But onwards. We had to leave again. 30 minutes or so to our planned meeting time. It was only an estimate as we had no idea how long the whole trail would really take, but I don’t like to keep people waiting, especially when they are prone to a bit of worry, and they have reason to worry as I am known for being a little reckless when a photo presents itself, (re: that idea I had about charging headlong down a steep bank to get a photograph at the first main fall).
We followed Afon Pyrddin back and rejoined the main river. True to advertising this part of the trail was easy. Flat! Almost devoid of anything to step over or round. A couple of ruined buildings, once constructed of now blackened brick, huddled in the trees, a small farm holding, complete with sheep, and a very dank, dark black tunnel that lead underground, covered with a locked grate. Was this the fabled entrance to the faerie kingdom?
Down on this flatter, lower part, there were a few small cascades, ones that would have been beautiful to photograph but they were heavily obstructed by tree branches and there were no obvious means of approach. Despite the improved nature of the path, the river at times still cut deep down into rock that meant any scaling down the bank was dangerous, if not almost impossible. There was no more time. Sadly.
Lots more people, and lots more dogs. We were definitely closer to the end of the trail. So wide and flat that my wife even had room to dodge out of the way, thanks to her fear of cuddly canines, without the threat of winding up down a bank and in the Neath! That wasn’t the case back up on high ledges where once she had to choose between fur and fall. She had huddled behind me as I chaperoned the dog around my legs. Just a lab being nosey, then off chasing its owner.
One couple walked by, a couple of small dogs scampering around on their leashes, husband and wife...not speaking! She looked very angry! I found out later that the husband had almost flattened one of the dogs while parking his expensive motor!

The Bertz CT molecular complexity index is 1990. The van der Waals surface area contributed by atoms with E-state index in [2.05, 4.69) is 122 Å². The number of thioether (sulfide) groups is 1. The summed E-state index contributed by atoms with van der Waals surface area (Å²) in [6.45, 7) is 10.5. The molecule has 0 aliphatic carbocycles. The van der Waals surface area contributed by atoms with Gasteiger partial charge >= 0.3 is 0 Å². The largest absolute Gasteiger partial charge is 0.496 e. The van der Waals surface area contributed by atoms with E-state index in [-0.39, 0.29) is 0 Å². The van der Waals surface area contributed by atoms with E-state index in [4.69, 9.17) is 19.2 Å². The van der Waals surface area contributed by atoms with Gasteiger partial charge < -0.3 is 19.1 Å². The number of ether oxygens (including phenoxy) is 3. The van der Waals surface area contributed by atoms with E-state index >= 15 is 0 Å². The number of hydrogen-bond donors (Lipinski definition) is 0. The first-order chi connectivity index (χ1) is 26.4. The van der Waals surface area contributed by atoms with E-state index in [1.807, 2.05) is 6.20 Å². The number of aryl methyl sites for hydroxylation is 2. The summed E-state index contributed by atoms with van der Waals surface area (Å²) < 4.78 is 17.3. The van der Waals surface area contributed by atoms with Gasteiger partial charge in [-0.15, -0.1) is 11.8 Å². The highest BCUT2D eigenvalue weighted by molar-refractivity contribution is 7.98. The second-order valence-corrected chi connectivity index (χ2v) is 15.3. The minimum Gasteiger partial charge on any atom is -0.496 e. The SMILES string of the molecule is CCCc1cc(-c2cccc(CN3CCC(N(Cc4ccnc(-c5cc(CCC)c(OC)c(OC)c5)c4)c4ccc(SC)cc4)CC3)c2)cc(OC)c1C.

We emerged to find my folks waiting by the wall by the bridge over the Neath at Pontneddfechan, across the road from the pub almost exactly three hours after they dropped us off at the top. Perfect! Tired, aching, but fully satisfied with the mornings exercise and photographic results. Well, not quite satisfied. Somethings to attend to.
Let’s go to the pub for a coffee, well, more importantly, I first had to make some room before any more liquid went in!
Refreshed, in bladder and in caffeine, we sat a few moments chatting about the experience. My wife and I agreeing that it was surprisingly easy, even on the ‘moderately easy’ northern part.
An amazing trail to walk along. I strongly recommend it. But please, work to preserve it and look after it. No rubbish and please don’t etch your name in a tree. I am pretty sure humans would not like it if trees etched their name in us!
My only regrets of the Elidir Trail are that I may never see it again and that I should have told my folks to meet us after four, or even five, hours later. If I could do it again I would definitely spend more time to make sure I have captured everything and really encapsulated the beauty of the area.
The Elidir Trail, entrance to the Faerie Kingdom? Very probably!
Next serialisation of my summer exploits will be the hike to Janet’s Foss and Gordale Scar, in cold wind and driving rain (in August!) A couple of Muppet Moments from that one too!
Please post any comments, questions and suggestions and links to your photos to share.
The Frustrated Photog.